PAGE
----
He’s back at his own blog, not at Scientific American. And that blog is now private, as it was not when I started writing this post. Zivkovic was the editor of the blog section at Scientific American. He resigned from that position in October, after it was revealed that he had sexually harassed at least two women who thought their coffee dates with him were about writing. An account of the whole sad story is here, with some reasonable observations about what Zivkovic and others might have learned about the uses of power.
Not only is Zivkovic back, but his friend, Anton Zuiker, who worked with him on the board of ScienceOnline, from which Zivkovic also resigned in October, has written a long post about their friendship and how hard it is to know another person. He would like to see Zivkovic back on line, he would like to see reconciliation. The day after that post appeared, the ScienceOnline board stated:
We believe it is important that all board members and business professionals are able to have a personal voice separate from their official roles. However, given the close personal and professional history between Bora Zivkovic and Anton Zuiker – and their connection with ScienceOnline – we’ve asked Anton to refrain from any public communication about Bora and that all official communications from ScienceOnline come from the entire board or its Executive Director, Karyn Traphagen.
Zuiker’s encomium remains available. One of the comments is very worth reading.
There are two issues here. One is the personal saga of Zivkovic’s actions, what may have motivated them, and how he recovers from them. The other is how Zivkovic’s story parallels other stories in the history of the differences in how women’s and men’s careers proceed. The two frequently became intertwined in the furore over his actions. I'm mostly interested in the second.
This is a highly emotional subject for women. All of us have been subjected to men’s sexual fantasies in ways we can’t avoid. Perhaps inappropriate conversation over coffee. Perhaps a scientific conversation in which the man’s eyes never travel above my neck. Perhaps the suggestion that there is an extracurricular way to get a higher grade or better job. Others have made long lists. Men seldom have to endure such things, but they are a regular occurrence for women, who can see men interacting with each other as adults focused on a scientific or business task. And if we bring it up, that’s likely to hurt us too. Frustration leads to blow-ups, which is what we saw on social media in October.
And there’s pop culture. And rape culture. And abuse of women on the internet. And, of course, the forever old boys’ clubs. I’ve missed the worst of this, but no woman avoids all of it. So yes, I am annoyed. As Zuiker almost observes, it’s fully possible for two men to be friends and never consider the damage one or the other is doing to women.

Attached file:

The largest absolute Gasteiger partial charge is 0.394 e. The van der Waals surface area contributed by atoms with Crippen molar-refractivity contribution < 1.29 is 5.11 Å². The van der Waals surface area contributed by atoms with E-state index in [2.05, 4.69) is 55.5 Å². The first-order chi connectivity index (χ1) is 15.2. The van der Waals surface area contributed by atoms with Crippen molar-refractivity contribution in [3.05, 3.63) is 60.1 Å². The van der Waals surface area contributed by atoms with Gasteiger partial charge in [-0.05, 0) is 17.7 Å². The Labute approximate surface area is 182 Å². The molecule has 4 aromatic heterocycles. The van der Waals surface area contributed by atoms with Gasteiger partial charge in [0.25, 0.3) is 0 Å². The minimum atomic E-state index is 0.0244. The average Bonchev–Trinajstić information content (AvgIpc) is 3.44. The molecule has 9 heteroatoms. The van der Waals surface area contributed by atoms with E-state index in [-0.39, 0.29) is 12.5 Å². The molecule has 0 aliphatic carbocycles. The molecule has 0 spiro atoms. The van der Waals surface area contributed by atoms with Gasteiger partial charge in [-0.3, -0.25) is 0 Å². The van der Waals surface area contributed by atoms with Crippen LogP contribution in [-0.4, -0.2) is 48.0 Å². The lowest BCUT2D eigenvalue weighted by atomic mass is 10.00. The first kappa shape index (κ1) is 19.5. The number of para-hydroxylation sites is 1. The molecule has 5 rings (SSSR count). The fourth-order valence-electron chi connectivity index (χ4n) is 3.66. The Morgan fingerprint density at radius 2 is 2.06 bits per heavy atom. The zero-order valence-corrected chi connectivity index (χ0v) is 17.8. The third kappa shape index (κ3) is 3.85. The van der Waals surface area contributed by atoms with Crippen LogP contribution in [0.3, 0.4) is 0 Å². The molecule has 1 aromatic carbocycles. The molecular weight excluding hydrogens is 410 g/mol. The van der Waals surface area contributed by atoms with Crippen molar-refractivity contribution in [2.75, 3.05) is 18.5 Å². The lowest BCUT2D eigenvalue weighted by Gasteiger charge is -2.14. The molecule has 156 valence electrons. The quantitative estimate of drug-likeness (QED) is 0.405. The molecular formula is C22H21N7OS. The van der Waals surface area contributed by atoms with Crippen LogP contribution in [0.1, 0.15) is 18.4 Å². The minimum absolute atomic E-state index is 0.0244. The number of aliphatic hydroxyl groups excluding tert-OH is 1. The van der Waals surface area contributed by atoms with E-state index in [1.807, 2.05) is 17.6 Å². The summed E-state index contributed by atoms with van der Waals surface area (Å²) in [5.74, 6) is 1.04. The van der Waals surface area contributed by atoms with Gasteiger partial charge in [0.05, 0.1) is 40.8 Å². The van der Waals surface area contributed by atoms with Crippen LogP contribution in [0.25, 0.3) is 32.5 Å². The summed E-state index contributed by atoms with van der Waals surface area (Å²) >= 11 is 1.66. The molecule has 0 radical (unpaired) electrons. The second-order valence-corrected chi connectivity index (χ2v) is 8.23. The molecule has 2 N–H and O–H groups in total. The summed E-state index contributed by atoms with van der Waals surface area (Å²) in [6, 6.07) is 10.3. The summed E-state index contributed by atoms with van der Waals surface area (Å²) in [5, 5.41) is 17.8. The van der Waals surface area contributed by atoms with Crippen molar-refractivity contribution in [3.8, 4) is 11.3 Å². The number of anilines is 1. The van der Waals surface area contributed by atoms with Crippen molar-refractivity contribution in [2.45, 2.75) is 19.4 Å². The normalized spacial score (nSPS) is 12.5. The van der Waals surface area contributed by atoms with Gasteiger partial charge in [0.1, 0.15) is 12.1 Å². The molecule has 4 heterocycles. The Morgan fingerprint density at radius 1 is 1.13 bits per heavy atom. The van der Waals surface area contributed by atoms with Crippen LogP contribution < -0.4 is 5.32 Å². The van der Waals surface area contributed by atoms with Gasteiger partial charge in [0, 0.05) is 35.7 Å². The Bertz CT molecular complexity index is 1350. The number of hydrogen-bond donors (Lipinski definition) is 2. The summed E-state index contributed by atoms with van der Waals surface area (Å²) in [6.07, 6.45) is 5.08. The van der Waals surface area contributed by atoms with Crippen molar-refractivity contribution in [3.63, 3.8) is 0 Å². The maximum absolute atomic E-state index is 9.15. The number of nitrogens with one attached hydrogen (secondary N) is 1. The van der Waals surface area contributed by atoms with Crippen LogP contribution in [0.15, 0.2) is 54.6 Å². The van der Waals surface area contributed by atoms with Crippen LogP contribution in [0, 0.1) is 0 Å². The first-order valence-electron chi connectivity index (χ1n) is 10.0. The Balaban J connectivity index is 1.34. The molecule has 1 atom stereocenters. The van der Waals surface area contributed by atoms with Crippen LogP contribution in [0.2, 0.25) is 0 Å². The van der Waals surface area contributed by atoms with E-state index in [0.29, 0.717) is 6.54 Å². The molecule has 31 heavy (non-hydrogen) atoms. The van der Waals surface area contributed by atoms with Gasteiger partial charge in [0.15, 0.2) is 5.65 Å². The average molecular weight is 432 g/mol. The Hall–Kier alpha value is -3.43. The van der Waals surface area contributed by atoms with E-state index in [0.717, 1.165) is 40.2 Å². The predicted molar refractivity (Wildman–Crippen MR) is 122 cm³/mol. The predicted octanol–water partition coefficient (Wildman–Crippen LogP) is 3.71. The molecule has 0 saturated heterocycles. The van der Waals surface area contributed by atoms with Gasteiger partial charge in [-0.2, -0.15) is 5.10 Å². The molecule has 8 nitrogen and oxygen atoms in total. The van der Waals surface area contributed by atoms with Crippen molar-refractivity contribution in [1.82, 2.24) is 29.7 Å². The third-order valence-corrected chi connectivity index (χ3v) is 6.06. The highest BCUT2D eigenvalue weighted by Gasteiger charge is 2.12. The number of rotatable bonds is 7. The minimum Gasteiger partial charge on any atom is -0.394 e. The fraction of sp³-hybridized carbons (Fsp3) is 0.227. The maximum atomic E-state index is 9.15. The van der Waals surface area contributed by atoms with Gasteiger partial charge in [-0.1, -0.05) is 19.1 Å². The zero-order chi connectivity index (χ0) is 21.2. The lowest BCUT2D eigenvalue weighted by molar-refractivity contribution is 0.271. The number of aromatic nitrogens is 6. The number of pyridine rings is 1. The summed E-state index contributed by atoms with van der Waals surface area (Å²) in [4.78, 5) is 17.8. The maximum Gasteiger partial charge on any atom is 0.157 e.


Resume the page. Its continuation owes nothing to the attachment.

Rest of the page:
It’s that invisibility that is the problem, as the cartoon I’ve borrowed from Jim C. Hines illustrates. I pulled this quote before Zivkovic’s blog went private.
Also in October I moved my blog from its spot at Scientific American back to its home here.
Purely voluntary, on the face of it. High-level people at high-quality magazines are allowed to resign, they’re not fired. Nothing, nothing at all about some upsetting circumstances in October. One more denial that damage to women counts for anything.
Let your friend warmly testify to your generosity and loyalty, while you quietly move forward. If you don’t mention it, people will forget. Or at least stop talking about it.
That, of course, is what women have had imposed on them along with the harassment. Oh no, my dear, Mr. Harasser is a decent family man and valuable to the organization. You must be imagining things. Or: He’s apologized, and I’m sure will never do that again.
But people do keep doing things they shouldn’t again and again. It’s the time of the year to resolve to give up bad habits. A few will succeed, but most will be back to smoking or drinking or eating too much or not exercising enough by March.
I want to believe that people should be given a second chance. However, a great many women haven’t even had a decent first chance because of harassment. Their second chances will be much more difficult or nonexistent. Good will toward Zivkovic, in other words, can enable the behavior patterns that have damaged women for so long.
So what can he do? I don’t see any statement he can make, any organization that he can join, that would be credible to me as showing a change of heart. And here’s something to think about: There’s a great deal of talent out there, much of it in women. Zivkovic had his successs, and he threw it away. It’s time to let other people show what they can do, and how they can do it better than he did. A quiet life at home and private blog are not the worst things in the world.